TAFEP Introduces Tripartite Standard on Flexible Work Arrangements

Singapore

This article is produced by CMS Holborn Asia, a formal law alliance between CMS Singapore and Holborn Law LLC.

In line with the Ministry of Manpower's drive to encourage the introduction of Work-Life Strategies (“WLS-es”) in the workplace, the Tripartite Standard on Flexible Work Arrangements (the "Tripartite Standard") was recently launched by the Second Minister for Manpower Mrs Josephine Teo on 6 October 2017.

What is a Work-Life Strategy?*

WLS-es are measures and initiatives put in place by employers to enable employees to better manage their work responsibilities alongside their family and personal needs.

Recognising the multi-generational diversity of Singapore’s workforce, the Tripartite Alliance for Fair & Progressive Employment Practices (“TAFEP”) aims to create a win-win solution for employers and employees so that employees can better integrate their work arrangements with other aspects of their lives.

TAFEP believes that the successful implementation of WLS-es will lead to measurable benefits such as improved retention rates, increased employee productivity, higher levels of engagement and lower levels of absenteeism / sick leave. Examples of WLS-es include Flexible Work Arrangements (“FWAs”), leave benefits and employment support schemes.

The Tripartite Standard on Flexible Work Arrangements

The Tripartite Standard aims to incentivise employers in their implementation of FWAs, which have been found to contribute to a more supportive and conducive work environment.

Some benefits of introducing FWAs include:

  • (For employers) the attraction and retention of employees, particularly back-to-work individuals, and more nimbleness in the deployment of manpower.
  • (For employees) higher productivity and better work-life balance.

Choosing the right FWAs for each company depends on various factors such as employee profile, company size and the nature of the company’s business. Some of the more widely-implemented FWAs include:

  • Flexi-time/Staggered work hours
    • an arrangement that allows employees to vary their daily start and end times to suit their work and personal commitments over an accounting period.
    • great for retaining valued employees with other personal commitments and reducing commuting during peak hours.
  • Part-time work
    • where employees work reduced hours on a regular basis; usually less than 35 hours a week.
    • particularly beneficial for new mothers by allowing them to see to childcare needs or for older employees approaching retirement age.
  • Flexible hours
    • where employees are contracted to work a certain number of hours over an accounting period.
    • allows employees to work at any time of the day as long as the stipulated hours are completed within the workweek. 
  • Telecommuting
    • flexi-place arrangement that allows the job to be performed at a location other than the workplace using information and communication technologies.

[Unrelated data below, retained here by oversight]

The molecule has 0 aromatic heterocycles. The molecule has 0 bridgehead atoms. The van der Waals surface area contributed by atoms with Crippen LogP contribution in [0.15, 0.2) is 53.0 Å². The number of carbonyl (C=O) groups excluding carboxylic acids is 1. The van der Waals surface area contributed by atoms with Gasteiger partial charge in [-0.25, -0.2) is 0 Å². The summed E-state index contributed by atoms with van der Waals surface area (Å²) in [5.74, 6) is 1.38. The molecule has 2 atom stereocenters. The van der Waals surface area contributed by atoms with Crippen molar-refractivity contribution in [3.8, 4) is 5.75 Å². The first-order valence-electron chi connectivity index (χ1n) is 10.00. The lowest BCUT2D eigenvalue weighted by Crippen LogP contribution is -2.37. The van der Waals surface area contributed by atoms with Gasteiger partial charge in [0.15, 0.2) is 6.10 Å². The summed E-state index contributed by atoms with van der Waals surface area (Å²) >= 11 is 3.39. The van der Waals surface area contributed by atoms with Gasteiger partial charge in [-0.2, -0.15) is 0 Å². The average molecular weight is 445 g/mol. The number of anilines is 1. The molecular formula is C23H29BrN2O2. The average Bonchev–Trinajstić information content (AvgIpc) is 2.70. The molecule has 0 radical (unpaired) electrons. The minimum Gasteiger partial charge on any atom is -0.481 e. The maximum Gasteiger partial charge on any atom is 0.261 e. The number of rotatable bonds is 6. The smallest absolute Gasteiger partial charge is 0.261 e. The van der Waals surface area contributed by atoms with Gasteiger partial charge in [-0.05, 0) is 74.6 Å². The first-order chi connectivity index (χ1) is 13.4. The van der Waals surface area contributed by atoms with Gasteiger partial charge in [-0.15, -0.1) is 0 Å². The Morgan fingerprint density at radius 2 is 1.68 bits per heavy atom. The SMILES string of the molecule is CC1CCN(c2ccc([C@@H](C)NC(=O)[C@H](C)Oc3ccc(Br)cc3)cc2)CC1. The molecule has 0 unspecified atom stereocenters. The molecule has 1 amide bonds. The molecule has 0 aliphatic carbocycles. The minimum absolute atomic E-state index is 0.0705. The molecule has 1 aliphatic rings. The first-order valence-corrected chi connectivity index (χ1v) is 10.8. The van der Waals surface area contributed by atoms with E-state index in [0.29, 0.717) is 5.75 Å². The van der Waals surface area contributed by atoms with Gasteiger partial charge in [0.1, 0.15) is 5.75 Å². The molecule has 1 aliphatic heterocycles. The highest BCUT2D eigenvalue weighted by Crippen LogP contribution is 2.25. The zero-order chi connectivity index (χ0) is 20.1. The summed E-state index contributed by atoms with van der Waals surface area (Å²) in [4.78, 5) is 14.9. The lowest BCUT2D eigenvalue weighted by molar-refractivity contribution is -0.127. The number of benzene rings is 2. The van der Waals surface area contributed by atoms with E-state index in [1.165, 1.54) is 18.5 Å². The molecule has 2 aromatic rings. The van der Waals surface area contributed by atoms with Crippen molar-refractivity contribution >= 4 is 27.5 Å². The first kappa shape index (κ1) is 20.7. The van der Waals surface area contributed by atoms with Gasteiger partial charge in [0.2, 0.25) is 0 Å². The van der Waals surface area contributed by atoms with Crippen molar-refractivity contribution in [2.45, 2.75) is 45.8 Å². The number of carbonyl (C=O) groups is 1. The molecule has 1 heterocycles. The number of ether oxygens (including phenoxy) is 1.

• ideal for eliminating commuting times and giving employees a sense of job control and autonomy.

Other FWAs suggested by TAFEP include (amongst others) compressed work schedules, creative scheduling, job sharing and project-based work, to name a few. 

Adopting the Tripartite Standard

Whilst certain companies may already offer FWAs to their employees, this may not be widely-publicised within the organisation or employees may not be familiar with the steps needed to apply for FWAs.

The Tripartite Standard lists certain simple specification steps for organisations when implementing FWAs in the workplace:

  1. Appoint a member of senior management to champion FWAs.
  2. Offer the FWAs to employees.
  3. Employees request for the FWAs on offer, and are informed on the available types of FWAs, the process for requesting them, and expectations associated with responsible use of FWAs (e.g. to be published on the company website or in the HR policy).
  4. Outcomes of FWA requests are communicated to employees in a timely fashion and documented. Where FWAs are not granted, supervisors will explain the reasons to employees and if possible, look into suitable alternatives.
  5. Supervisors will be trained to: (1) objectively evaluate FWA applications based on (amongst others) suitability, job requirements, compensation and safety; and (2) set work expectations, manage and appraise employees on FWAs fairly based on work outcomes. 

Benefits of Adopting the Tripartite Standard

Adopting the Tripartite Standards helps employers to differentiate themselves from their competitors, making them more attractive to potential employees.

Companies that have signed the Tripartite Standards can use the Tripartite Standard logomarks in their job advertisements and marketing collaterals, and will be listed on TAFEP’s Organisations That Have Adopted the Tripartite Standards page. To-date, approximately 250 organisations have signed on to the Tripartite Standards.

Comment

  • Faced with an increasingly diverse and ageing workforce, the Tripartite Standard on FWAs provides a platform for forward-thinking employers to retain and attract valued employees.
  • With today’s technological and communication advancements, the implementation of FWAs is no longer an administrative and/or logistical impossibility. Employers should leverage on this to maximise employee productivity and to create a more nimble workforce.
  • Being able to use the Tripartite Standard logomarks in their advertisements and marketing materials is likely to enhance an organisation’s image and reputation to potential future employees.
  • Employers interested in implementing WLS-es and/or FWAs in the workplace can get funding via the Work Life Grant.

*Source: TAFEP’s Flexible Work Arrangements for Better Business Results